This article discusses urban ethnic Sakha bilinguals and their language ideologies and choices, especially with regard to the language socialization of their children—both at home and within the educational system. The usage of the Sakha language within urban spaces has been on the rise in the post-Soviet years, but still tends to be acquired in the home environment as a first language, whereas Russian is acquired later in the public sphere and reinforced in the educational system. The article explores some of the ideological and structural barriers toward Sakha acquisition and maintenance that speakers face, with apprehension regarding bilingualism and the mastery of two languages in educational contexts being a key concern for many Sakha parents. The article also discusses language instruction—especially in schools—in light of the need to begin to accommodate those with little or no Sakha knowledge in order to continue to increase the usage of Sakha by urban speakers.
Language Ideologies and Choices among Urban Sakha Bilingual Families
Block ( Friedner and Block 2017 ), it is important to attend to forms of non-linguistic communication and to consider our own language and semiotic ideologies in relation to diverse communicative repertoires (that may not seem legible to us). How might
degradation increases amid the growth of environmental attention and concern.” The purpose of this project is to revisit an old concept (ideology) and method (ideology critique) that are fruitful for explaining why society continues to degrade the environment
The Postsocialist Myth of Capitalism and the Ideological Suspension of Postmodernity
There is a widespread tendency to see the perils of postsocialism in the revival of the ghosts and myths from the past—namely ethnocentrism, nationalism, exclusiveness, bickering, collectivist-authoritarianism, expansionist chauvinism, and victimisation. I suggest that postsocialism's perils rest with a myth from the future, namely, the myth of capitalism. Those perils, I argue, are rooted in the fetishisation of capitalism by the postsocialist societies as a reflection of their deeply ingrained teleological way of perceiving the future. Political leaders are taking advantage of this situation by putting themselves in the position of those who would lead toward such a utopia. As a consequence, individual freedoms are sacrificed at the altar of communitarian bliss. I suggest that the only hope that we have to secularise the newly re-religiosised postsocialist societies rests with intellectuals.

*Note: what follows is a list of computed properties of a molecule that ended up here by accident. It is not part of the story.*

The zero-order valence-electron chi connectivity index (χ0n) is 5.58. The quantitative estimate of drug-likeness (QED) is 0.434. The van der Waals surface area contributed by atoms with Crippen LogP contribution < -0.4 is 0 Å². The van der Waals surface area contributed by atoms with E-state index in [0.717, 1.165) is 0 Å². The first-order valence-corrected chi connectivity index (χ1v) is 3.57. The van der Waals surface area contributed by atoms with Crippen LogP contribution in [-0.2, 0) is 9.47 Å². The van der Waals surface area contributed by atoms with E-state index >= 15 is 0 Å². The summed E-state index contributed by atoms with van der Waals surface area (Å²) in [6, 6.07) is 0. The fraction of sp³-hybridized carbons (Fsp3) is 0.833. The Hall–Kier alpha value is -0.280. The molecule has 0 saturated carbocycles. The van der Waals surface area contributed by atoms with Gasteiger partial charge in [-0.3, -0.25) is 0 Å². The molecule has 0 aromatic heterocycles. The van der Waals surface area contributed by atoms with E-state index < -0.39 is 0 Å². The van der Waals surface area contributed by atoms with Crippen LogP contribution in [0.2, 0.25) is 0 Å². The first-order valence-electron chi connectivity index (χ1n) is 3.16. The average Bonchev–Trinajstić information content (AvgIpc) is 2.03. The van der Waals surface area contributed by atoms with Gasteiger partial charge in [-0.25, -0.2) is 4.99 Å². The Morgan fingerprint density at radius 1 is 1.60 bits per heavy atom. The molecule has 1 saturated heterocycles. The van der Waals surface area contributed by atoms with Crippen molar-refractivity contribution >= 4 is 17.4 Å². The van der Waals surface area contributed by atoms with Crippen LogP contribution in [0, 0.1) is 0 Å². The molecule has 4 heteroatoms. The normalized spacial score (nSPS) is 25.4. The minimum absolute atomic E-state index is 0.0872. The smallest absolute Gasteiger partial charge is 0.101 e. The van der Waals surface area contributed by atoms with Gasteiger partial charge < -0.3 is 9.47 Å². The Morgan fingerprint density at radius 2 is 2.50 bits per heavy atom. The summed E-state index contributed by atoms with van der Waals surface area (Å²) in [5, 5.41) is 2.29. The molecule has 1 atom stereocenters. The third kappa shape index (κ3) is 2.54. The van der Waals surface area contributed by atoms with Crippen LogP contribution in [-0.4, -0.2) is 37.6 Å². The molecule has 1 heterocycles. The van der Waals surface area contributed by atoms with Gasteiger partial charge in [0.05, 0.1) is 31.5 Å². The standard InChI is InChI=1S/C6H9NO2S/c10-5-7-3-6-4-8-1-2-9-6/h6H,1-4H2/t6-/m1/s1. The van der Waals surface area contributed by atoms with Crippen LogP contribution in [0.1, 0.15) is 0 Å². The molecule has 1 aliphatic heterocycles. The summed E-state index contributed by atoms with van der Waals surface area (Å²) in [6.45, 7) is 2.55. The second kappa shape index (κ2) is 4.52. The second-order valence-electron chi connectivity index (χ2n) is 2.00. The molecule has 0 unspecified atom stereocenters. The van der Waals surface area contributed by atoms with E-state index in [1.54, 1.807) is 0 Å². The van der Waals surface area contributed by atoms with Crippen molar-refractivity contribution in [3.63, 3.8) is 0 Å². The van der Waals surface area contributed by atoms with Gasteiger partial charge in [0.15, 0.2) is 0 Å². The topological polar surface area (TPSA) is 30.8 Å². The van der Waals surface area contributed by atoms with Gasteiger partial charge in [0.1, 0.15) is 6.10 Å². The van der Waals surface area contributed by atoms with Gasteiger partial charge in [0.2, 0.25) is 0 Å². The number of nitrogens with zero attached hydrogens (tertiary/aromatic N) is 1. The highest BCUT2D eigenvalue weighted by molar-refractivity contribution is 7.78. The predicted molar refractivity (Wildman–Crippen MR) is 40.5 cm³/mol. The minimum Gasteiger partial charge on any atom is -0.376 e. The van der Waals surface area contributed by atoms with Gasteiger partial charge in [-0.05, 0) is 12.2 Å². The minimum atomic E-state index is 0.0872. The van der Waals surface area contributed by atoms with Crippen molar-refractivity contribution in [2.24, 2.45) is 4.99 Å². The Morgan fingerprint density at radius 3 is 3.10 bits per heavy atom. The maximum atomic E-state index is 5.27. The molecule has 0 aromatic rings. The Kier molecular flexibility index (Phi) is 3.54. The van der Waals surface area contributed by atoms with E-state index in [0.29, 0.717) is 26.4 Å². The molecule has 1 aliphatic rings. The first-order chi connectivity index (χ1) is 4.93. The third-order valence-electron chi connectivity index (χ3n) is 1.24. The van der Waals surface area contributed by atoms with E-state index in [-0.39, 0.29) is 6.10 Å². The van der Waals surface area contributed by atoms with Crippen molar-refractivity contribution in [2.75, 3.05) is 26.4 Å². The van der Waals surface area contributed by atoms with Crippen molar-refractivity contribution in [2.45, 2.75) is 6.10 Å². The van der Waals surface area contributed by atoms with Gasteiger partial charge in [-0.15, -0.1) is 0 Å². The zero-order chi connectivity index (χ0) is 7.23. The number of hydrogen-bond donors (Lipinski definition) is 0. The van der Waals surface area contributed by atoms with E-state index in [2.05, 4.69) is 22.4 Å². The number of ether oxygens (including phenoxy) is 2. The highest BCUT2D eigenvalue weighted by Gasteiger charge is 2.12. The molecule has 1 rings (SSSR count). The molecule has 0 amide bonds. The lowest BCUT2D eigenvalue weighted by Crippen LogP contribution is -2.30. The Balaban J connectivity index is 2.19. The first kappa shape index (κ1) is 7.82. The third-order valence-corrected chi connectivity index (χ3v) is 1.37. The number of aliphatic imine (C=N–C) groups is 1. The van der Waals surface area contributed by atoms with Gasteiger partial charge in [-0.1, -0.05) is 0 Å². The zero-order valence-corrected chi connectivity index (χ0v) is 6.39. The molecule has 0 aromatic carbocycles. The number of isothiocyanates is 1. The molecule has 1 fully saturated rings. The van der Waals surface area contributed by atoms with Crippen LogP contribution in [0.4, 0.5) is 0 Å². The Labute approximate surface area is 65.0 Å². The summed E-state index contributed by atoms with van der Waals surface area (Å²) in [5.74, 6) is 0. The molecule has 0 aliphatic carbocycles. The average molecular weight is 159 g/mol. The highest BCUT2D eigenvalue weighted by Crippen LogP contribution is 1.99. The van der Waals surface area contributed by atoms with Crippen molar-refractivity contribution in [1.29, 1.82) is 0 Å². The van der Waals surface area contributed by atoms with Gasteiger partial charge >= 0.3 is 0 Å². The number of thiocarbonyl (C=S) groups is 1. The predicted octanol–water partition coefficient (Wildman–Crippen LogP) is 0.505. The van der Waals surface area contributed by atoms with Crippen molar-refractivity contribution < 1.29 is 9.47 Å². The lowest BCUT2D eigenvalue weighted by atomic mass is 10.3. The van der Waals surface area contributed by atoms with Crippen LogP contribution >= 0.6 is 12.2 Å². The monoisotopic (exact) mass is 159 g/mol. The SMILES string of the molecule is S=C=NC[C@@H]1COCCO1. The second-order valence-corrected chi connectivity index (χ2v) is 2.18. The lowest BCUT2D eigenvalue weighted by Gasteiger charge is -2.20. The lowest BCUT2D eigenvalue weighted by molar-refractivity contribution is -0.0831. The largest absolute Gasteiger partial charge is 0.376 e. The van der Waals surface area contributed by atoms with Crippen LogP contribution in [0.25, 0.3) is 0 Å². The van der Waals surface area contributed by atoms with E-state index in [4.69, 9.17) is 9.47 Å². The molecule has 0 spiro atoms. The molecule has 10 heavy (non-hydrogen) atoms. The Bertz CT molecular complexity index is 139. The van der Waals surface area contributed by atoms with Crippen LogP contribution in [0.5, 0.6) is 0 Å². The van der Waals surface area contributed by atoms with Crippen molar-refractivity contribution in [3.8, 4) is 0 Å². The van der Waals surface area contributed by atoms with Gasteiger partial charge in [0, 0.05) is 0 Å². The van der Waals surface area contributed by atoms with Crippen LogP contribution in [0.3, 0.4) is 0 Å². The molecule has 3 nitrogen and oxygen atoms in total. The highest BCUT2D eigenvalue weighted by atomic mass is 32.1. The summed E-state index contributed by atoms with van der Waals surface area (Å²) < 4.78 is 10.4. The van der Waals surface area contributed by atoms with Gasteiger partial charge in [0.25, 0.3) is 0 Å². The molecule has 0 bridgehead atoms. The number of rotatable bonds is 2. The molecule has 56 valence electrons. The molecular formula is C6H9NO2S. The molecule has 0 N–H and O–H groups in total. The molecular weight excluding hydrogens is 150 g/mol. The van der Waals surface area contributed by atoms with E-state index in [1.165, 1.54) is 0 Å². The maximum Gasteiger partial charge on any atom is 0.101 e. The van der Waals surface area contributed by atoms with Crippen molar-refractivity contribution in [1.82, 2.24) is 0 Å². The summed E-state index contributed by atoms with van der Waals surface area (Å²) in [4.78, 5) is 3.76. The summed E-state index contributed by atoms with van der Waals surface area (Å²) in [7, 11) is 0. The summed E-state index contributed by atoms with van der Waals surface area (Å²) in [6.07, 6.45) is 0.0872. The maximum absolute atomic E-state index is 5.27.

Implications for Addressing Global Climate Change
Diana Stuart, Ryan Gunderson, and Brian Petersen
perpetuated by overproduction, is the root driver of global climate change? Exploring these questions illustrates the importance of ideology. While ideology is often used in the generic or neutral sense of being related to ideas, beliefs, and worldviews, we
As Paul Ricœur notes in L’Idéologie et l’utopie, the ascription of the characteristic of being ‘ideological’ to a set of ideas has traditionally had pejorative implications. One’s own ideas are not ideological, only those of one’s adversaries.1 The philosophical and critical writings of the early Sartre do not offer an explicit discussion of the concept of ideology. Even in Cahiers pour une morale, notable for the evidence they provide of Sartre’s increasing rapprochement with Marxism, ideology per se is never Sartre’s centre of interest.
Reflections on an Overburdened Word
connecting various disciplines.” 14 Fourth, among those who think professionally about crisis, there is a potential distinction to be made between theories of crisis and ideologies of crisis, even though the two may occasionally coincide, particularly within
argue that we should understand Louis Dumont’s conception of hierarchy as encompassment and ideology to be a starting point for an anthropology of comparative civilizations and their histories. Combining Mauss with Dumont offers a conception of
Rick Turner on Morality, Inequality and Existentialism
, perhaps surprising from a Utopian theorist. Turner asserts that ‘the political philosopher has not done his duty’ if he only argues for moral ideology (1968: 4). The philosopher Turner begins to sound like a sociologist, contending that philosophers become
Hidden Jokes and the Reinvention of Animistic Ontologies in Southwest China
and cosmology, and the ‘ideology of animism’ that pervades China’s new environmentalist discourse. Building this article on a trio of case studies, I now bring you into dialogue with the Nuosu ethnologist Mitsu, followed by rural Nuosu living in the